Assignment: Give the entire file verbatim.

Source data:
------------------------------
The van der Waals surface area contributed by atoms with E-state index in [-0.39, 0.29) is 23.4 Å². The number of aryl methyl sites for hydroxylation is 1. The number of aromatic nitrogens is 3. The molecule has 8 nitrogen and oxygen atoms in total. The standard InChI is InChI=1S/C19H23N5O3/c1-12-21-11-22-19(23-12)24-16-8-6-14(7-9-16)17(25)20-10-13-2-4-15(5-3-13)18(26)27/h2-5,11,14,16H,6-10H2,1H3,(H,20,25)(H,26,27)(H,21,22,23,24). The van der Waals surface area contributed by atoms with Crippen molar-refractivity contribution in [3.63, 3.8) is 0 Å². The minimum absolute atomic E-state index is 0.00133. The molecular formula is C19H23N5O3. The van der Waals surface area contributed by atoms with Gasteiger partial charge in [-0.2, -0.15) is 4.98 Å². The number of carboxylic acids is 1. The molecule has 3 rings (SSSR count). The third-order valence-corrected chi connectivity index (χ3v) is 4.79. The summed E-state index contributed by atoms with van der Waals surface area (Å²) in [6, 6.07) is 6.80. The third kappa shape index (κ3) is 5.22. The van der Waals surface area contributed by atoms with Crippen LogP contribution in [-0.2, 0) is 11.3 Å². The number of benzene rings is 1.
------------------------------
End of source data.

The van der Waals surface area contributed by atoms with E-state index in [-0.39, 0.29) is 23.4 Å². The number of aryl methyl sites for hydroxylation is 1. The number of aromatic nitrogens is 3. The molecule has 8 nitrogen and oxygen atoms in total. The standard InChI is InChI=1S/C19H23N5O3/c1-12-21-11-22-19(23-12)24-16-8-6-14(7-9-16)17(25)20-10-13-2-4-15(5-3-13)18(26)27/h2-5,11,14,16H,6-10H2,1H3,(H,20,25)(H,26,27)(H,21,22,23,24). The van der Waals surface area contributed by atoms with Crippen molar-refractivity contribution in [3.63, 3.8) is 0 Å². The minimum absolute atomic E-state index is 0.00133. The molecular formula is C19H23N5O3. The van der Waals surface area contributed by atoms with Gasteiger partial charge in [-0.2, -0.15) is 4.98 Å². The number of carboxylic acids is 1. The molecule has 3 rings (SSSR count). The third-order valence-corrected chi connectivity index (χ3v) is 4.79. The summed E-state index contributed by atoms with van der Waals surface area (Å²) in [6, 6.07) is 6.80. The third kappa shape index (κ3) is 5.22. The van der Waals surface area contributed by atoms with Crippen LogP contribution in [-0.2, 0) is 11.3 Å². The number of benzene rings is 1.